KENMORE, N.Y. — Gardeners and homeowners in Kenmore and the Town of Tonawanda are showing off their green thumbs this weekend during the 18th annual Ken-Ton Garden Tour.
The event kicks off Friday, July 16 with the "Night Lights" tour. It runs from 8:30 p.m. to 11 p.m. The after-dark tour also runs Saturday night.
Daytime hours are both Saturday and Sunday from 10 a.m. to 4 p.m.
There are 48 different stops on this year's free, self-guided tour. It was on hiatus last year because of the pandemic, but during that break, organizers revamped the website so you can now pull up a map and descriptions of each stop right on your phone.
Kathi and Craig Schwab's home, located at 491 Highland Avenue in the Town of Tonawanda, has been part of the tour for 12 years. A friend complimented their garden years ago, and they decided to share it with the community by taking part in the annual event.
The Schwabs have lived in that home since 1974 and have spent decades planting, watering, mowing, and trimming their gardens to colorful perfection.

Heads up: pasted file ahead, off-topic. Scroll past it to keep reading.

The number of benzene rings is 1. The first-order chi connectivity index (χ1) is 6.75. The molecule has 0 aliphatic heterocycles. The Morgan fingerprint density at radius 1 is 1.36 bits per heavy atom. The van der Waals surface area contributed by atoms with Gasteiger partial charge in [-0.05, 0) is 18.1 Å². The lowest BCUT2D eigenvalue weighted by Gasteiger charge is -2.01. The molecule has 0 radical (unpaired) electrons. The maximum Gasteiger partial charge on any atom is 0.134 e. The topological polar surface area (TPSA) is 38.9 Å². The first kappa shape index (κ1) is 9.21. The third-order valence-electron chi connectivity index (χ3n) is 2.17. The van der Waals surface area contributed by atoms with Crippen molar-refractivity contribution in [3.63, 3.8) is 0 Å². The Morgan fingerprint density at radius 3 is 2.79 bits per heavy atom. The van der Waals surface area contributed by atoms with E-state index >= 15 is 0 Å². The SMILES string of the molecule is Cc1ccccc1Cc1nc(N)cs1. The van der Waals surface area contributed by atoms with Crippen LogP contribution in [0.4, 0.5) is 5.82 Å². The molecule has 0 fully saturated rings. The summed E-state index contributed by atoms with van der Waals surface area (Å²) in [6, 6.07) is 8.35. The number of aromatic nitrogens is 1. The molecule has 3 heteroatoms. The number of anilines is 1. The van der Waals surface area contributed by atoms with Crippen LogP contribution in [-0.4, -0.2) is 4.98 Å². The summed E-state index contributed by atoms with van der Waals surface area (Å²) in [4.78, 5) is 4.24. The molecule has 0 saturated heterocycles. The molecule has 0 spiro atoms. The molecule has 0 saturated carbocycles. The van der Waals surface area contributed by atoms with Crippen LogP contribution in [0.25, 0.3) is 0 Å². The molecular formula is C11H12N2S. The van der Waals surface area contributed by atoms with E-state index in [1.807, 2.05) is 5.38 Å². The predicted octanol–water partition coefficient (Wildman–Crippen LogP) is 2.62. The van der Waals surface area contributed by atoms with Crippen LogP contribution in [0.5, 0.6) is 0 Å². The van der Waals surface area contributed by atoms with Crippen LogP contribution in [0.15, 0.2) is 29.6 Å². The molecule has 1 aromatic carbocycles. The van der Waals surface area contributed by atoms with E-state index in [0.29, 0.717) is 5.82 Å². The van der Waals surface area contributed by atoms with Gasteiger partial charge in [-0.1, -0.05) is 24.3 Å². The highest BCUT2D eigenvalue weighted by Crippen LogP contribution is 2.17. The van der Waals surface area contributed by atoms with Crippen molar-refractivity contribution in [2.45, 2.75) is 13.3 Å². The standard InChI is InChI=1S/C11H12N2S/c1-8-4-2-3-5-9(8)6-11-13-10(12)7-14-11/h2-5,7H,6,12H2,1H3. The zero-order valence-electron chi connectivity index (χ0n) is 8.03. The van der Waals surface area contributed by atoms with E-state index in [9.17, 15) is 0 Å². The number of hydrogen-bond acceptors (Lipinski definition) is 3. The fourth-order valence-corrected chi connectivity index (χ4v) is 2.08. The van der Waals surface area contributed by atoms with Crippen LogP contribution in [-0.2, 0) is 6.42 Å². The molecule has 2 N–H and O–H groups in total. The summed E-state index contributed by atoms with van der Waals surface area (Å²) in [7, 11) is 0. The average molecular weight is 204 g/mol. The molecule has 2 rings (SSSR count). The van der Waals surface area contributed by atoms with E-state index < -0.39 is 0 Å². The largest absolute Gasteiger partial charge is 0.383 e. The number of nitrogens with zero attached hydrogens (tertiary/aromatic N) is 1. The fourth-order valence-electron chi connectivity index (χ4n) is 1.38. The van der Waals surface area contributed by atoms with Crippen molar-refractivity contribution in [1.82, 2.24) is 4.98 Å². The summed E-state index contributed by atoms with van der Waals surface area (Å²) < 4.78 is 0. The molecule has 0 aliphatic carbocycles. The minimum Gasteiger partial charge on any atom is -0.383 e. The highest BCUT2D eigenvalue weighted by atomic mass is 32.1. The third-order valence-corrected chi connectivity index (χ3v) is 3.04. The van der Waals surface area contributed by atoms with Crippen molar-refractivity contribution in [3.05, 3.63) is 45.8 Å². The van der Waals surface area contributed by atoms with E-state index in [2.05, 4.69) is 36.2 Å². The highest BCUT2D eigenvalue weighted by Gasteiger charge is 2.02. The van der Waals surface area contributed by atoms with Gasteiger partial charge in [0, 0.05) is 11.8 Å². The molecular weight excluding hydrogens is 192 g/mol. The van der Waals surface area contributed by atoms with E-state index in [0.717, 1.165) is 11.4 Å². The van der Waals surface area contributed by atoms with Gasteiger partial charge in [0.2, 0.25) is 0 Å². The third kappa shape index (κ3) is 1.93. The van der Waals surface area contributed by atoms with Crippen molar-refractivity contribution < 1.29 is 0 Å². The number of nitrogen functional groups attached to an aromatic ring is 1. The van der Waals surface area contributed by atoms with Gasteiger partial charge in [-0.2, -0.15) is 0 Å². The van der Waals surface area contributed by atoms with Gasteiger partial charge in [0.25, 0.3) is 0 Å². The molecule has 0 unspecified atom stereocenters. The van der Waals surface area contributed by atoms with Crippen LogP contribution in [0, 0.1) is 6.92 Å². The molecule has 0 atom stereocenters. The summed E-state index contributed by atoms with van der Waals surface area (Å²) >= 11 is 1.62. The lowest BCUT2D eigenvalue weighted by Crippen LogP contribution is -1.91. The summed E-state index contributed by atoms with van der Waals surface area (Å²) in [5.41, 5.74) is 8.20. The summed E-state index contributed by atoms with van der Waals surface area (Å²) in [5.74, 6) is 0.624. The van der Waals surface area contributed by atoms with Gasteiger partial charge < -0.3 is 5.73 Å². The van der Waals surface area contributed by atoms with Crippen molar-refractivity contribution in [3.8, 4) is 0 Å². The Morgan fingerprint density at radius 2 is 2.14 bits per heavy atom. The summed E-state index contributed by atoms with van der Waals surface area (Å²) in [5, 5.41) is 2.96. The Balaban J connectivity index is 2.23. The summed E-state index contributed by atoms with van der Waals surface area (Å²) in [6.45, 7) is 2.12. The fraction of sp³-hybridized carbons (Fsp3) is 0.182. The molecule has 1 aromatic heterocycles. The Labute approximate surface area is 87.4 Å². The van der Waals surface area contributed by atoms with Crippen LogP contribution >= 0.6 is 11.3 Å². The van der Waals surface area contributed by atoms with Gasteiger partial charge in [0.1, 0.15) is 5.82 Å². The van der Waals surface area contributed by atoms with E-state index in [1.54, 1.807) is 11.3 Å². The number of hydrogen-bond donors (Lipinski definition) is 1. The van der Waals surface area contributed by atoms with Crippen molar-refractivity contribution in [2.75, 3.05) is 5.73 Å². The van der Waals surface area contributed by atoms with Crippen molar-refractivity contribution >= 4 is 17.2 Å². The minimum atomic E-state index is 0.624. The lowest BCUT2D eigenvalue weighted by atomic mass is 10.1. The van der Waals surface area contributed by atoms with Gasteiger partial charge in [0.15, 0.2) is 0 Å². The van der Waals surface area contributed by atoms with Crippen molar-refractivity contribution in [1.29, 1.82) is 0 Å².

"It has been a labor of love because we have had some errors, but we pretty much have it down pat now," said Kathi Schwab. "When we moved in, it was a blank canvas. There was nothing but grass and dead poplar trees in the back. It has been a matter of transforming the garden little by little because we have a lot of clay soil in the town."
Craig Schwab is in charge of the lighting, which takes center stage during the Ken-Ton Garden Tour's "Night Lights" tour.
"The people are amazed that it could look so different from the daylight. If they came during the day, they come during the night time and they say wow, what a difference," said Craig Schwab.
Doug Dedman and Russ Polvino have showcased their Tonawanda Street home and gardens for the past 12 years. They are also part of the "Night Lights" tour.
"It's so nice when people come to the garden, and they say what a beautiful garden you have. Or the neighbors go by and say you really do an awesome job. It just makes you really happy," said Doug Dedman.
Dedman got his gardening skills from his grandfather, and Polvino learned tips and tricks while helping his mother. It takes a lot of work to get everything to look just right — like 2.5 hours of watering every other day and plenty of fertilizer and deadheading. For them, the work is worth the beauty.
"We love it because it's a paradise for us. If we have a hard day at work, we can just come out here and enjoy ourselves," said Dedman.
Dedman and Polvino are going for a cottage garden look. Flowers, trees, and plants are planted and placed close together, and you'd be hard-pressed to find a part of their yard that isn't covered in colorful blooms.
"I love it because we are giving back to the community [during the tour]. People can come and see what they can really do to their own yards, make their land and houses as beautiful as ours," said Dedman.